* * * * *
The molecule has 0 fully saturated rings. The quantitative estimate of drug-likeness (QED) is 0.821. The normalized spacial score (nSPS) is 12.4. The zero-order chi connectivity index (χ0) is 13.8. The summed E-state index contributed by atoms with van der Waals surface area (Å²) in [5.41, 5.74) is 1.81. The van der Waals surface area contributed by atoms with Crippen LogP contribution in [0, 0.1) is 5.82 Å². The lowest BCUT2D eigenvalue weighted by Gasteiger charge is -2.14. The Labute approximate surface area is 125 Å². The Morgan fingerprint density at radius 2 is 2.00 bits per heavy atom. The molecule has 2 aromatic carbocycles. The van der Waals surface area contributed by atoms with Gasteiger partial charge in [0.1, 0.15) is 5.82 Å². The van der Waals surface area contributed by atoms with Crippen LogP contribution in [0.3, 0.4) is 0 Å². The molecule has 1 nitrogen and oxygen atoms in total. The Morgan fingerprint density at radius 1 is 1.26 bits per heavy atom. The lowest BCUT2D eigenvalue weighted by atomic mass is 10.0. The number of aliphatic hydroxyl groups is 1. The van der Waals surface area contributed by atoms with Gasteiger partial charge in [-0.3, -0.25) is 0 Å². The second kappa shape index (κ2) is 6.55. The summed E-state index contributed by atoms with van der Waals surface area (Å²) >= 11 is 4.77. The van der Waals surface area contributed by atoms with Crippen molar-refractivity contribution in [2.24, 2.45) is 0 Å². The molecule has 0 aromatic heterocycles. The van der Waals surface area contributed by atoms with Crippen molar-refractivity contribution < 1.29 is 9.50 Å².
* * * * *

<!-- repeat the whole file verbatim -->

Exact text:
The molecule has 0 fully saturated rings. The quantitative estimate of drug-likeness (QED) is 0.821. The normalized spacial score (nSPS) is 12.4. The zero-order chi connectivity index (χ0) is 13.8. The summed E-state index contributed by atoms with van der Waals surface area (Å²) in [5.41, 5.74) is 1.81. The van der Waals surface area contributed by atoms with Crippen LogP contribution in [0, 0.1) is 5.82 Å². The lowest BCUT2D eigenvalue weighted by Gasteiger charge is -2.14. The Labute approximate surface area is 125 Å². The Morgan fingerprint density at radius 2 is 2.00 bits per heavy atom. The molecule has 2 aromatic carbocycles. The van der Waals surface area contributed by atoms with Gasteiger partial charge in [0.1, 0.15) is 5.82 Å². The van der Waals surface area contributed by atoms with Crippen LogP contribution in [0.3, 0.4) is 0 Å². The molecule has 1 nitrogen and oxygen atoms in total. The Morgan fingerprint density at radius 1 is 1.26 bits per heavy atom. The lowest BCUT2D eigenvalue weighted by atomic mass is 10.0. The number of aliphatic hydroxyl groups is 1. The van der Waals surface area contributed by atoms with Gasteiger partial charge in [-0.3, -0.25) is 0 Å². The second kappa shape index (κ2) is 6.55. The summed E-state index contributed by atoms with van der Waals surface area (Å²) >= 11 is 4.77. The van der Waals surface area contributed by atoms with Crippen molar-refractivity contribution in [2.24, 2.45) is 0 Å². The molecule has 0 aromatic heterocycles. The van der Waals surface area contributed by atoms with Crippen molar-refractivity contribution < 1.29 is 9.50 Å².